82-year-old teacher has no plans to slow down
LYNDEN — Among his many skills and experiences, Harlan Kredit is a science guy first.
In fact, the long-time Lynden Christian biology and earth science instructor remembers where he decided to pursue the occupation he has now done most of his life.
At 12 years old, Kredit visited Church Mountain — a Cascade Range summit just off Mount Baker Highway — and found himself in a grassy meadow just below the peak. There, standing further beyond him, was a black bear.
“I saw that bear, in that setting, and that just seemed like magic to me,” Kredit said. “I kind of decided, at that point in time, literally, I wanted to be a science teacher.”
That expedition was where his infatuation with hiking and exploring the mountains began. Kredit has since brought decades-worth of his students to Church Mountain in hopes of providing them the same opportunity he had to fall in love with the outdoors.
For a time, Kredit was away from the beloved summit that sparked his scientific interest. He moved to Grand Rapids, Michigan, to attend Calvin College — now Calvin University — and graduated in 1961.
From there, he attended the College of William & Mary in Virginia where he received a Master’s in teaching science. Kredit taught high school science in Hudsonville, Michigan, for 11 years before returning to Lynden in 1974.
“One of the big reasons I came back is I missed the mountains and ocean,” he said. “My family was here, that was important, but the mountains and ocean are part of my science curriculum.”
A soccer player in college, Kredit has had high athletic interest for as long as he can remember. He also coached soccer and track & field while he was in Michigan.
When he started teaching at Lynden Christian, he began coaching the school’s track & field roster almost immediately. He was asked to be LC’s athletic director not long after, then held the position for 30 years.
Kredit has now also been a member of the Washington Interscholastic Activities Association Executive Board for 15 years. He represents District 1, which houses 55 high schools from North Seattle to the Canadian border.
“I’ve enjoyed the challenges, I love to watch kids compete,” Kredit said. “That’s very important, I think, in their development that they have some kind of activity.”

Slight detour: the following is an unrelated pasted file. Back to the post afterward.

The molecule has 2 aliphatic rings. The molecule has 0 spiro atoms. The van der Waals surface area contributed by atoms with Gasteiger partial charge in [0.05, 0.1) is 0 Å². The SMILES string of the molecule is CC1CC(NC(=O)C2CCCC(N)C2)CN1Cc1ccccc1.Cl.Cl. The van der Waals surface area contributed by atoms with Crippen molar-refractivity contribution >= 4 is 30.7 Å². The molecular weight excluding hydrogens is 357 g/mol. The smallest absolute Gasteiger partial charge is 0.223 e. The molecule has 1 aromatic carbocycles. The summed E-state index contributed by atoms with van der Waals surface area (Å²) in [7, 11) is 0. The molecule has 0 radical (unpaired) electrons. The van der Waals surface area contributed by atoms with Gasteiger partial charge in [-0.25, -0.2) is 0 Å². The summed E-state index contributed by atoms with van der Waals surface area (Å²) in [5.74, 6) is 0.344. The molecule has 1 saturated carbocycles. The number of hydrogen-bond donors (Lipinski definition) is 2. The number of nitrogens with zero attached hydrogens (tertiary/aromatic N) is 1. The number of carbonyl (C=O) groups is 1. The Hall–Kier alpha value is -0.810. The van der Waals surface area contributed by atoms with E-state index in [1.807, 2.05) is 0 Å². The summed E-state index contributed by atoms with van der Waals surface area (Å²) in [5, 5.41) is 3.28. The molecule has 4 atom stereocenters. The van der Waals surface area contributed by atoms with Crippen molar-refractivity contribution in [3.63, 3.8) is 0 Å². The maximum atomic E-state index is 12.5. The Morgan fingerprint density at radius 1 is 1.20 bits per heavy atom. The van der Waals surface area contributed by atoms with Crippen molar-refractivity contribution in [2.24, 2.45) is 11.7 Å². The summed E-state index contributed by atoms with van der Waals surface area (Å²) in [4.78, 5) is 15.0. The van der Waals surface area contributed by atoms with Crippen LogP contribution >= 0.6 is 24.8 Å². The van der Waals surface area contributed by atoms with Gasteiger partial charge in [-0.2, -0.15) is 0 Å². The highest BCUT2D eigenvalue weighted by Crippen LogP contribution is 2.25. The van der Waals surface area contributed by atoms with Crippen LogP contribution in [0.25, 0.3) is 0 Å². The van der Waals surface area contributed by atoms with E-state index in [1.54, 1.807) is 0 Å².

He may not be in the classroom full-time anymore, but Kredit still substitute teaches from time to time, helps in fourth-grade science classes and runs the school’s track meets.
Kredit said the highlight of his time as LC’s athletic director wasn’t the wins and losses, but in building connections with the athletes and assisting their development.
“It’s beyond athletics,” he said. “My main focus has never been on the athletic field. My main focus has been in my classroom. The athletics complement that. I put those together. It’s an outgrowth of that.”
People often ask Kredit if kids are different now than when he began his job at LC 50 years ago. There are big differences in the tools they have access to, technology-wise, which can change some tendencies, he said.
At their core, though, they’re the exact same.
“Everybody wants to be loved, everyone wants to be respected, everyone wants to be treated well,” Kredit said. “That part has never changed. That’s human nature.”
His heavy involvement in the Lynden community and beyond is just the tip of the iceberg that is Harlan Kredit.
He just completed his 49th summer as a park ranger at Yellowstone National Park. About 25 different groups of his former students came to visit him there this past year, he said. Kredit enjoys the various scientific projects that are consistently in progress at the park.
When he isn’t at WIAA Executive Board meetings, coaching track & field or eating peanut-buster parfaits with students who just want to chat, Kredit has numerous hobbies to keep himself busy.
He has kept his own beehives for nearly 50 years. Kredit got started in beekeeping by inspecting beehives for the department of agriculture when he lived in Michigan. He works on vintage cars, possessing three that range in manufacture date from the 1930s to 1960s.
For nearly 35 years, Kredit has restored antique player pianos. There is a whole shelf in the living room of his home holding old cameras he’s collected over decades of enjoying photography.
As he approaches 82 years old in just a few weeks, Kredit has no plans to slow down.
“It’s exciting for me to get up in the morning and think ‘so, what’s going to happen today?’” Kredit explained. “I kind of like to live on the edge a little bit, not knowing for sure what’s going to happen. I don’t like when everything’s so scripted.”
He is thankful for his health and sees no reason to stop when he can continue the things he loves. Kredit’s glass, as he put it, is always half full.